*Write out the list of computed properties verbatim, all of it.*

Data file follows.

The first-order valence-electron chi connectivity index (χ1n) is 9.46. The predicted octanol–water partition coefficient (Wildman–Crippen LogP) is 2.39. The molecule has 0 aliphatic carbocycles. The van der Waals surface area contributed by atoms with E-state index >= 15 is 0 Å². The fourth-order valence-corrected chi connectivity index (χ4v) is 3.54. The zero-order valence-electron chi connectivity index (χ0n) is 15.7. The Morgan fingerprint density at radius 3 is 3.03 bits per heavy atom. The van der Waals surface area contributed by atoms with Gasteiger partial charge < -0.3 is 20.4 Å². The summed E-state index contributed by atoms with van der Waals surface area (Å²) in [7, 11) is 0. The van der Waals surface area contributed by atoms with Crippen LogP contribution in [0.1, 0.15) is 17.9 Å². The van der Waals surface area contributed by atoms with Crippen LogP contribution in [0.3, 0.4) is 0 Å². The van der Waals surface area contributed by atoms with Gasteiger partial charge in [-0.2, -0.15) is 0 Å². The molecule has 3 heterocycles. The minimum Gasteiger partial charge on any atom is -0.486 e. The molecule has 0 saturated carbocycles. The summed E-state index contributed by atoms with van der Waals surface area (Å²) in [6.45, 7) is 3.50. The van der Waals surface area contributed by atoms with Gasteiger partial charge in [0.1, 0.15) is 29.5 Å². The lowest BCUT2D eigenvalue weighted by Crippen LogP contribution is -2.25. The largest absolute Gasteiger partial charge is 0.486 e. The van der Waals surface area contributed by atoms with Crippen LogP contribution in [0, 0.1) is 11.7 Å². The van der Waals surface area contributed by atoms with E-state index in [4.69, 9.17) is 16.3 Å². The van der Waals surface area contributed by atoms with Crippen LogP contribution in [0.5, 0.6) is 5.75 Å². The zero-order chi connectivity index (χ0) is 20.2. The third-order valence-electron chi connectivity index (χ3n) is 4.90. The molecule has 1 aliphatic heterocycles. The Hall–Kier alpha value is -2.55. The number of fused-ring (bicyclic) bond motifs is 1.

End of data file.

The first-order valence-electron chi connectivity index (χ1n) is 9.46. The predicted octanol–water partition coefficient (Wildman–Crippen LogP) is 2.39. The molecule has 0 aliphatic carbocycles. The van der Waals surface area contributed by atoms with E-state index >= 15 is 0 Å². The fourth-order valence-corrected chi connectivity index (χ4v) is 3.54. The zero-order valence-electron chi connectivity index (χ0n) is 15.7. The Morgan fingerprint density at radius 3 is 3.03 bits per heavy atom. The van der Waals surface area contributed by atoms with Gasteiger partial charge < -0.3 is 20.4 Å². The summed E-state index contributed by atoms with van der Waals surface area (Å²) in [7, 11) is 0. The van der Waals surface area contributed by atoms with Crippen LogP contribution in [0.1, 0.15) is 17.9 Å². The van der Waals surface area contributed by atoms with Crippen LogP contribution in [0.3, 0.4) is 0 Å². The van der Waals surface area contributed by atoms with Gasteiger partial charge in [-0.2, -0.15) is 0 Å². The molecule has 3 heterocycles. The minimum Gasteiger partial charge on any atom is -0.486 e. The molecule has 0 saturated carbocycles. The summed E-state index contributed by atoms with van der Waals surface area (Å²) in [6.45, 7) is 3.50. The van der Waals surface area contributed by atoms with Gasteiger partial charge in [0.1, 0.15) is 29.5 Å². The lowest BCUT2D eigenvalue weighted by Crippen LogP contribution is -2.25. The largest absolute Gasteiger partial charge is 0.486 e. The van der Waals surface area contributed by atoms with Crippen LogP contribution in [0, 0.1) is 11.7 Å². The van der Waals surface area contributed by atoms with E-state index in [4.69, 9.17) is 16.3 Å². The van der Waals surface area contributed by atoms with Crippen LogP contribution in [0.5, 0.6) is 5.75 Å². The zero-order chi connectivity index (χ0) is 20.2. The third-order valence-electron chi connectivity index (χ3n) is 4.90. The molecule has 1 aliphatic heterocycles. The Hall–Kier alpha value is -2.55. The number of fused-ring (bicyclic) bond motifs is 1.